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Tips from Guy Hands on how to make it in private equity

Guy Hands

Guy Hands

If you’re looking for a private equity job straight out of university your options are limited. Most private equity firms circle investment banks’ analysts after they have a few years experience – or less, as competition for talent heats up – but it’s rare for even large buy-side firms to have structured graduate schemes.

Terra Firma Capital Partners, the UK-based private equity firm run by Guy Hands, is one exception. It takes on around six graduates a year for a three-year training programme and, on average, receives a hefty 265 applications for every role.

Terra Firma’s founder and chairman, Guy Hands, gives us an insight into what it takes to get in and succeed in private equity.

What characteristics do you look for in the graduates you take on?

We are looking for individuals who can demonstrate those qualities that reflect our core values of entrepreneurship, passion, creativity and tenacity. We value collaboration and therefore will expect you display a strong sense of teamwork. You will be numerate and analytical, but you will also need to have a clear interest in business and the private equity industry. You should also have an excellent academic track record and should have, or be expecting, a 2:1 (or equivalent) from a leading university.

What three things make you good at your job?

Inexhaustible energy and genuine passion for what I do are important, but I’d also add the ability to see the world in a way that is different to most people, that has been very important to me throughout my life.

What are the central facets of a successful private equity career?

A successful private equity career requires not only mathematical but also inter-personal skills. Numerical ability – the skill to process numbers swiftly and efficiently – is important, but so is relating to people. Businesses ultimately are about individuals and their personalities and to be successful in private equity you need an understanding of the human dimension too.

You started in a trading role, before moving across to Nomura to establish their Principal Finance Group and finally a stand-alone PE firm. What advice would you give to graduates hoping for such a varied finance career?

 You have to be lucky, but you have to make your own luck, too. Keep as many options open as you can, try for as many things as you can, ask as many questions as you can, and above all, do what you really enjoy, if you don’t like it, do something else.

What are the best things about working in PE?

I like having the ability to drill into businesses and focus on what to do to make them succeed.

What are the worst things about working in PE?

Being stuck in an office; so much of the work is done sitting down.

What has been the most important lesson in your career?

Be ready when opportunities come. You don’t know when or how they are going to crop up, but when they do arrive, you have to be ready for them and go for it. I got my big break at Goldman because when the opportunity came I really went for it and took advantage of it.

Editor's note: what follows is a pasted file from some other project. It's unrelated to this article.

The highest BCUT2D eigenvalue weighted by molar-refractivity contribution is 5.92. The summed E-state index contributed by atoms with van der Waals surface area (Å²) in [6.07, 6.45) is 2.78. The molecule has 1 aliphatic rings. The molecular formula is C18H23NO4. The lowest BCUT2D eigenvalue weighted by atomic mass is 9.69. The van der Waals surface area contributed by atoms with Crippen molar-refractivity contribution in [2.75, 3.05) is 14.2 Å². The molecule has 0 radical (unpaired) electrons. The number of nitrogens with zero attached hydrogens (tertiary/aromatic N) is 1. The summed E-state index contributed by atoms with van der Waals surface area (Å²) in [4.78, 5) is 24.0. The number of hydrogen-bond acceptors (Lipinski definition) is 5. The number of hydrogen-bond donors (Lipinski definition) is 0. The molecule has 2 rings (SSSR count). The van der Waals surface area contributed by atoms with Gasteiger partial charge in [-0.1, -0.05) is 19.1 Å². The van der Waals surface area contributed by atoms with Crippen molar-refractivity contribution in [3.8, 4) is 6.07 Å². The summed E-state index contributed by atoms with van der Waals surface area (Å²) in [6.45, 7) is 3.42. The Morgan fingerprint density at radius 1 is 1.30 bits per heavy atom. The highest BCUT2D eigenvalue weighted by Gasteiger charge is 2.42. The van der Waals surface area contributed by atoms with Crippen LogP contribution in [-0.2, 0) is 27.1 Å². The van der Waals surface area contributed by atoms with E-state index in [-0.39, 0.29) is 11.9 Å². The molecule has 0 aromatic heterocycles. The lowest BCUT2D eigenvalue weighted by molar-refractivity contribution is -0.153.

What advice do you give to new graduates starting out at Terra Firma?

My advice to our new analysts is to not be afraid to get involved, to voice their opinion and to ask questions. You will be interacting with senior members of the company on a regular basis and one of the reasons we hire analysts is for the fresh perspective they can bring on deals and projects.

If you have a great idea that you feel would contribute we want to hear it! We don’t expect you to be experts as soon as you join but we want to know that you are keen and want to learn. By asking the right questions you can show us that you are interested in the bigger picture and Terra Firma as a whole.

What are the advantages of hiring new graduates into private equity, rather than the traditional route of recruiting from investment banks or other areas of finance?

Firms that specialise in a particular sector hire sector specialists focused on that industry. Firms that focus on financial engineering hire from investment banks.

However, for a firm like Terra Firma, where our focus is on transforming businesses’ operations from the acquisition to the exit process, we need brilliant generalists. Ours is a distinctive investment approach and it requires looking at things in a particular way.

Recruiting these professionals from the outside can be a challenge. Consultancies often have talented generalist candidates, but most of them are accustomed to playing the role of advisor, rather than principal. At Terra Firma we have discovered that the best way to find the type of people we need is to train them ourselves.

Our organisation is becoming more creative, deal-focused and entrepreneurial in line with our strategy to adapt to the current market. As the firm evolves it is opening up opportunities for younger people who are more entrepreneurial and are more creative and a little bit less institutional in their thinking.

If I walked into an interview with you, how could I impress you?

At Terra Firma we firmly believe our interviews are a two-way conversation and feedback suggests these are one of the most enjoyable parts of our assessment centre.

We really want to get to know ‘you’ during the interview rather than hearing scripted answers, so my advice is to let your personality shine through.

Combine this with a good knowledge of Terra Firma and the financial markets and a clear rationale of why you want to work in private equity, and you will be off to a good start.

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